Map drawn by Resource Data Inc.
  • Downtown adds South Mountain View and Russian Jack to the East, and Airport Heights and upper Midtown.
  • East adds JBER-Elmendorf, U-Med area, and Far North Bicentennial
  • Eagle River-Chugiak adds North and South Muldoon
  • Midtown adds a large portion of Hillside
  • South gains Stuckagain Heights
  • West stays the same except losing the neighborhoods north of Campbell Lake
  • Pairs Constant, Dunbar, and Zaletel in Downtown; Rivera and Weddleton in Midtown; Petersen with both Eagle River-Chugiak representatives (Allard & Kennedy)
  • Eagle River-Chugiak goes to Trump by 10 fewer percentage points while West and South get a 4-5% bump for Biden. Midtown goes to Biden by 4 fewer points.

What happens next?

On January 6th, the Reapportionment Committee will meet to review draft plans and prepare for their Town Halls. They will likely go over a new timeline for finishing the process, as the five maps released are a bit overdue. After the meeting, the next scheduled date is January 10th, which is the last day the public has to submit any map proposals of their own.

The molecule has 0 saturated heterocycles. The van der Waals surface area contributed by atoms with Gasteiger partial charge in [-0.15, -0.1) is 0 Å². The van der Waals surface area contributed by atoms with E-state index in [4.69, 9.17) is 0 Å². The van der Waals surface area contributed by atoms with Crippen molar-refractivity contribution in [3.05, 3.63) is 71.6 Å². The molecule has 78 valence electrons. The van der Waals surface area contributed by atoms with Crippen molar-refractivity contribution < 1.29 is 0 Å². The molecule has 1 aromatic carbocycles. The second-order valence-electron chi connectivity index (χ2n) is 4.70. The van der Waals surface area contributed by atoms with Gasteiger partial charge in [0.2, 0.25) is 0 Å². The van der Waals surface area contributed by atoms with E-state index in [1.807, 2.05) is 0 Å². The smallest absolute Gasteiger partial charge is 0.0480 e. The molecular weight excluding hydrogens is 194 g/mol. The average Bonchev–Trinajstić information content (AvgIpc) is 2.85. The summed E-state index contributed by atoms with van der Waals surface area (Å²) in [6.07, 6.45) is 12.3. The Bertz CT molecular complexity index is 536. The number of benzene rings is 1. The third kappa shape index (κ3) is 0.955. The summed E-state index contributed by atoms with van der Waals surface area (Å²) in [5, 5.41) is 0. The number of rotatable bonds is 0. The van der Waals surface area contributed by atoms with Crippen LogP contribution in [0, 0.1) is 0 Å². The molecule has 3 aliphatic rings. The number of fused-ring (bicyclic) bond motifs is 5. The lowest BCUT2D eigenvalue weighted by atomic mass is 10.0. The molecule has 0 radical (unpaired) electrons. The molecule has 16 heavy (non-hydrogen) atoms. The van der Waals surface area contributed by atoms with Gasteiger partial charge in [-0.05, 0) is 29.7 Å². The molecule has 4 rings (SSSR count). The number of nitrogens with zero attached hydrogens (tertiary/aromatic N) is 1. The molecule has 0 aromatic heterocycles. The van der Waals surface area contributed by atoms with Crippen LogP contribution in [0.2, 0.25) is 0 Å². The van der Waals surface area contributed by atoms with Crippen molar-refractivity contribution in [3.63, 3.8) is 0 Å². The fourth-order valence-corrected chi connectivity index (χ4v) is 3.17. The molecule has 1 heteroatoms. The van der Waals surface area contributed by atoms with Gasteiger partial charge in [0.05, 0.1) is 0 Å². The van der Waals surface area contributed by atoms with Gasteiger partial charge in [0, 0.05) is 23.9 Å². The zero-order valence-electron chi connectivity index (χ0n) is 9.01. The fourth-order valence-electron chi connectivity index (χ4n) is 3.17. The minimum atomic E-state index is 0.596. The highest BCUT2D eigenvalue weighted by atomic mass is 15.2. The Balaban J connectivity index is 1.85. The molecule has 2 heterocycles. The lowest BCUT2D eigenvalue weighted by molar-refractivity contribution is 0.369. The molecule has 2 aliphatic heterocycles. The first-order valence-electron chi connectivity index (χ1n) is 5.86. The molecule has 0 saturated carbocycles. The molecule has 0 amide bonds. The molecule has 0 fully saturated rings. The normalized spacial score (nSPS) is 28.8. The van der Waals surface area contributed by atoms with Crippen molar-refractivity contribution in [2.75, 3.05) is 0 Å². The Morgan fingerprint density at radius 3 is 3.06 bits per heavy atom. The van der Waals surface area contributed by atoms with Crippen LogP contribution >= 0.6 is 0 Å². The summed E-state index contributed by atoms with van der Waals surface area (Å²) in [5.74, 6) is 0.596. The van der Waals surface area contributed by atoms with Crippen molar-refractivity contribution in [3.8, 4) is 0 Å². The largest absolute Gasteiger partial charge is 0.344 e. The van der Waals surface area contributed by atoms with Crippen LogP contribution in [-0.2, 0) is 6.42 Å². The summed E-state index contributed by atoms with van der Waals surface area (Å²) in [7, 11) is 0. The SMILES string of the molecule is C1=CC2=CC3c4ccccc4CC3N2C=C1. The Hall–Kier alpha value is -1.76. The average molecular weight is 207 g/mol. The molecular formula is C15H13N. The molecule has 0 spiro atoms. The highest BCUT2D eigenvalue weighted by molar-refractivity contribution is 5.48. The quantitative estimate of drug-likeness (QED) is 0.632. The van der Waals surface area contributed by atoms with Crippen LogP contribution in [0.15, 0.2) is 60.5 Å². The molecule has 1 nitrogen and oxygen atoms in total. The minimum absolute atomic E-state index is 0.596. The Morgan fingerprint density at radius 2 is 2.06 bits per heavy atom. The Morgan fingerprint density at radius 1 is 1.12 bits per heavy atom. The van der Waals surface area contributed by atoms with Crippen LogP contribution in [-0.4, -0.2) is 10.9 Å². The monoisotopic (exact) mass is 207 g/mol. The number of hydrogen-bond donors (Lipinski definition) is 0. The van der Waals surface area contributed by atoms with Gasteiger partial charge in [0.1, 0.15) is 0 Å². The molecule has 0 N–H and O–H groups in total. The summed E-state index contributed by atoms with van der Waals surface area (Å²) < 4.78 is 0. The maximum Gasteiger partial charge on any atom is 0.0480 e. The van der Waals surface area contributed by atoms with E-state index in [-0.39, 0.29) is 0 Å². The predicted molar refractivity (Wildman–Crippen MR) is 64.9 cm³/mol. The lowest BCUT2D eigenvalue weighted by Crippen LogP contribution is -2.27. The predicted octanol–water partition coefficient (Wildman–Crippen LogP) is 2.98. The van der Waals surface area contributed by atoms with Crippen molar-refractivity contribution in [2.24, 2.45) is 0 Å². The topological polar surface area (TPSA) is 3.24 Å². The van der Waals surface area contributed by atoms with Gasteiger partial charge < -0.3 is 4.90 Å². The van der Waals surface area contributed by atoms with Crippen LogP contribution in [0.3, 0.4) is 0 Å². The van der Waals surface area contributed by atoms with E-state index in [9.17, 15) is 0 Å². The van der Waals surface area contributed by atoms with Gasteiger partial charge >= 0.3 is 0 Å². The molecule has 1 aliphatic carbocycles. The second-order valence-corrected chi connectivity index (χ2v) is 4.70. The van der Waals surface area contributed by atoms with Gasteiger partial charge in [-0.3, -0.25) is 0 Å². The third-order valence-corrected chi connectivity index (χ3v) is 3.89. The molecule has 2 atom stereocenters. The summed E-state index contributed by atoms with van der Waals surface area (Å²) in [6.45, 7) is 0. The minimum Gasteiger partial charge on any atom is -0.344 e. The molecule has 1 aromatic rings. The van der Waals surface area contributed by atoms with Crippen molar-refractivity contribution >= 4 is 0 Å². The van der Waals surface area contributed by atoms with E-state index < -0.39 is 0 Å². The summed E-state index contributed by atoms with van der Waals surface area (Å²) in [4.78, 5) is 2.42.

The Committee and Resource Data could rework these maps before taking them to town halls where residents can ask questions and voice concerns.

How do I get involved?

You can also attend the two town halls scheduled by the committee.

Virtual Town Hall January 26th, 6-8pmhttps://bit.ly/ReapportionmentTownHall01262022
In-Person Town Hall January 27th, 6-8pmWilda Marston Theatre, Loussac Library

You can also attend the next meeting on January 28th on Microsoft Teams.

Public Call In: (907) 519-0237​
Conference ID: 964 024 898​​#​

If you’d like to comment on any of the maps, use the portal on the committee website. It’s best to speak to the Assembly’s requirements when creating new districts, including compactness, contiguousness, relative socioeconomic integration, and districts of equal population (Anchorage Charter 4.01). 

Though I’ve included it for transparency and research, political data and the placement of Assembly members will almost certainly not be considered persuasive testimony.

Anchorage begins “reapportionment” of Assembly districts

The passage of Prop 12 has triggered the redrawing of Assembly districts in Alaska’s largest city